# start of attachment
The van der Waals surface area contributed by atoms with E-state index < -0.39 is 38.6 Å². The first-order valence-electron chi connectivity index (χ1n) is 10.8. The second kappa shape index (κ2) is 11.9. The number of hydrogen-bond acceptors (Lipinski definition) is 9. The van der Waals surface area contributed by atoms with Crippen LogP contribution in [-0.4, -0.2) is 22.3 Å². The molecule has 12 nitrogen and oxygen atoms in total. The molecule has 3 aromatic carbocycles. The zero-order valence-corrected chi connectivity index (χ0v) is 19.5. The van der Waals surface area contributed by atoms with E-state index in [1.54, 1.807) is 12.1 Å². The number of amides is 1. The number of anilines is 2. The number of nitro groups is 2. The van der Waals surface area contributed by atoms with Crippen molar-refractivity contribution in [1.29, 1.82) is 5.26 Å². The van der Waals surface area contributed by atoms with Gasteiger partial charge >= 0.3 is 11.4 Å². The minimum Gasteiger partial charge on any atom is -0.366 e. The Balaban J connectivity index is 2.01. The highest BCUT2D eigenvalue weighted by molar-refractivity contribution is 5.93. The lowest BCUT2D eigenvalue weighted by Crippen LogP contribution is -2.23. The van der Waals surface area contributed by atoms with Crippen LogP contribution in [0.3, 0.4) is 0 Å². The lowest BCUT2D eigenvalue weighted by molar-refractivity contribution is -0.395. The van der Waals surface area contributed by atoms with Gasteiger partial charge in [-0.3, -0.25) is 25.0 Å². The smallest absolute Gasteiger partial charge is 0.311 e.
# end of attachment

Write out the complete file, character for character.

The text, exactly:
The van der Waals surface area contributed by atoms with E-state index < -0.39 is 38.6 Å². The first-order valence-electron chi connectivity index (χ1n) is 10.8. The second kappa shape index (κ2) is 11.9. The number of hydrogen-bond acceptors (Lipinski definition) is 9. The van der Waals surface area contributed by atoms with Crippen LogP contribution in [-0.4, -0.2) is 22.3 Å². The molecule has 12 nitrogen and oxygen atoms in total. The molecule has 3 aromatic carbocycles. The zero-order valence-corrected chi connectivity index (χ0v) is 19.5. The van der Waals surface area contributed by atoms with E-state index in [1.54, 1.807) is 12.1 Å². The number of amides is 1. The number of anilines is 2. The number of nitro groups is 2. The van der Waals surface area contributed by atoms with Crippen molar-refractivity contribution in [1.29, 1.82) is 5.26 Å². The van der Waals surface area contributed by atoms with Gasteiger partial charge >= 0.3 is 11.4 Å². The minimum Gasteiger partial charge on any atom is -0.366 e. The Balaban J connectivity index is 2.01. The highest BCUT2D eigenvalue weighted by molar-refractivity contribution is 5.93. The lowest BCUT2D eigenvalue weighted by Crippen LogP contribution is -2.23. The van der Waals surface area contributed by atoms with Crippen LogP contribution in [0.3, 0.4) is 0 Å². The lowest BCUT2D eigenvalue weighted by molar-refractivity contribution is -0.395. The van der Waals surface area contributed by atoms with Gasteiger partial charge in [-0.3, -0.25) is 25.0 Å². The smallest absolute Gasteiger partial charge is 0.311 e.